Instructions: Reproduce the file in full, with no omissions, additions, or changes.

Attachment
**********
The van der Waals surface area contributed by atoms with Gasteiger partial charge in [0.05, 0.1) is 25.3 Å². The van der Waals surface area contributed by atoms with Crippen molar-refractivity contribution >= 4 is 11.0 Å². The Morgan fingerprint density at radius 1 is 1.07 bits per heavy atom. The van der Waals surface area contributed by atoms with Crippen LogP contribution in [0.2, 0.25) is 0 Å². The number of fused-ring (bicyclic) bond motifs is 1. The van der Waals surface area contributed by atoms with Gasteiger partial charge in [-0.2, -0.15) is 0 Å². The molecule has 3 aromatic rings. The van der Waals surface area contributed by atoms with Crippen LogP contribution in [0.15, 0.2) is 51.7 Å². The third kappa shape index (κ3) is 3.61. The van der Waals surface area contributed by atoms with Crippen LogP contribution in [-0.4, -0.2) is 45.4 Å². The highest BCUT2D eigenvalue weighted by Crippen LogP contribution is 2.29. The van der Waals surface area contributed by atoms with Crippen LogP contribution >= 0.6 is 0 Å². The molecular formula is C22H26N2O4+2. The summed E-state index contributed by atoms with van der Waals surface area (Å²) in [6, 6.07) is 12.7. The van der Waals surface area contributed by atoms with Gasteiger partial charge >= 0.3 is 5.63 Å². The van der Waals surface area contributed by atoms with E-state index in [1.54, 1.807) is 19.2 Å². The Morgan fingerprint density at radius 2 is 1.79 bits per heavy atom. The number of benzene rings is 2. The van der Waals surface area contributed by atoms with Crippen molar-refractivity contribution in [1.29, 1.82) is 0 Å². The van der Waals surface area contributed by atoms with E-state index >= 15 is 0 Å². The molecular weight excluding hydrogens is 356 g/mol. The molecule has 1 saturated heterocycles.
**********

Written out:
The van der Waals surface area contributed by atoms with Gasteiger partial charge in [0.05, 0.1) is 25.3 Å². The van der Waals surface area contributed by atoms with Crippen molar-refractivity contribution >= 4 is 11.0 Å². The Morgan fingerprint density at radius 1 is 1.07 bits per heavy atom. The van der Waals surface area contributed by atoms with Crippen LogP contribution in [0.2, 0.25) is 0 Å². The number of fused-ring (bicyclic) bond motifs is 1. The van der Waals surface area contributed by atoms with Gasteiger partial charge in [-0.2, -0.15) is 0 Å². The molecule has 3 aromatic rings. The van der Waals surface area contributed by atoms with Crippen LogP contribution in [0.15, 0.2) is 51.7 Å². The third kappa shape index (κ3) is 3.61. The van der Waals surface area contributed by atoms with Crippen LogP contribution in [-0.4, -0.2) is 45.4 Å². The highest BCUT2D eigenvalue weighted by Crippen LogP contribution is 2.29. The van der Waals surface area contributed by atoms with Crippen LogP contribution >= 0.6 is 0 Å². The molecular formula is C22H26N2O4+2. The summed E-state index contributed by atoms with van der Waals surface area (Å²) in [6, 6.07) is 12.7. The van der Waals surface area contributed by atoms with Gasteiger partial charge >= 0.3 is 5.63 Å². The van der Waals surface area contributed by atoms with E-state index in [1.54, 1.807) is 19.2 Å². The Morgan fingerprint density at radius 2 is 1.79 bits per heavy atom. The number of benzene rings is 2. The van der Waals surface area contributed by atoms with Crippen molar-refractivity contribution in [1.29, 1.82) is 0 Å². The van der Waals surface area contributed by atoms with E-state index >= 15 is 0 Å². The molecular weight excluding hydrogens is 356 g/mol. The molecule has 1 saturated heterocycles.